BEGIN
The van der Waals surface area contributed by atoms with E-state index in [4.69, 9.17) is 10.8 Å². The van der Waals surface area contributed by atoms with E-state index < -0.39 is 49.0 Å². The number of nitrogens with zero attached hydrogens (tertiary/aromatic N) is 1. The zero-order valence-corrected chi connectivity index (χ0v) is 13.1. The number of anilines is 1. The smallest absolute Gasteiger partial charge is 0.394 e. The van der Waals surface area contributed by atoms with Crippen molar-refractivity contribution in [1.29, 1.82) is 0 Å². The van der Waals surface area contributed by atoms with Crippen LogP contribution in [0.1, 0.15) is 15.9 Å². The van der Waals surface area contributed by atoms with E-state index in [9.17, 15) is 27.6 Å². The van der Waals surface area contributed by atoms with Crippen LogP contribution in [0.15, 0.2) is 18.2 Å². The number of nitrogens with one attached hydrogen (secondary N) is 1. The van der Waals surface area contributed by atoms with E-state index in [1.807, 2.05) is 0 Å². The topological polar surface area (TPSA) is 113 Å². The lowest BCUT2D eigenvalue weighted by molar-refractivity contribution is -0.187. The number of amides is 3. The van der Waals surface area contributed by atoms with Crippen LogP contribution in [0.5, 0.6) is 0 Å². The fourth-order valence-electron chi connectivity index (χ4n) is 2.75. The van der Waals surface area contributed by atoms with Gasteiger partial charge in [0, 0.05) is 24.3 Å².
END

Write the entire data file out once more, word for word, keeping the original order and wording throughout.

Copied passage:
The van der Waals surface area contributed by atoms with E-state index in [4.69, 9.17) is 10.8 Å². The van der Waals surface area contributed by atoms with E-state index < -0.39 is 49.0 Å². The number of nitrogens with zero attached hydrogens (tertiary/aromatic N) is 1. The zero-order valence-corrected chi connectivity index (χ0v) is 13.1. The number of anilines is 1. The smallest absolute Gasteiger partial charge is 0.394 e. The van der Waals surface area contributed by atoms with Crippen molar-refractivity contribution in [1.29, 1.82) is 0 Å². The van der Waals surface area contributed by atoms with Crippen LogP contribution in [0.1, 0.15) is 15.9 Å². The van der Waals surface area contributed by atoms with E-state index in [9.17, 15) is 27.6 Å². The van der Waals surface area contributed by atoms with Crippen LogP contribution in [0.15, 0.2) is 18.2 Å². The number of nitrogens with one attached hydrogen (secondary N) is 1. The van der Waals surface area contributed by atoms with E-state index in [1.807, 2.05) is 0 Å². The topological polar surface area (TPSA) is 113 Å². The lowest BCUT2D eigenvalue weighted by molar-refractivity contribution is -0.187. The number of amides is 3. The van der Waals surface area contributed by atoms with Crippen LogP contribution in [0.5, 0.6) is 0 Å². The fourth-order valence-electron chi connectivity index (χ4n) is 2.75. The van der Waals surface area contributed by atoms with Gasteiger partial charge in [0, 0.05) is 24.3 Å².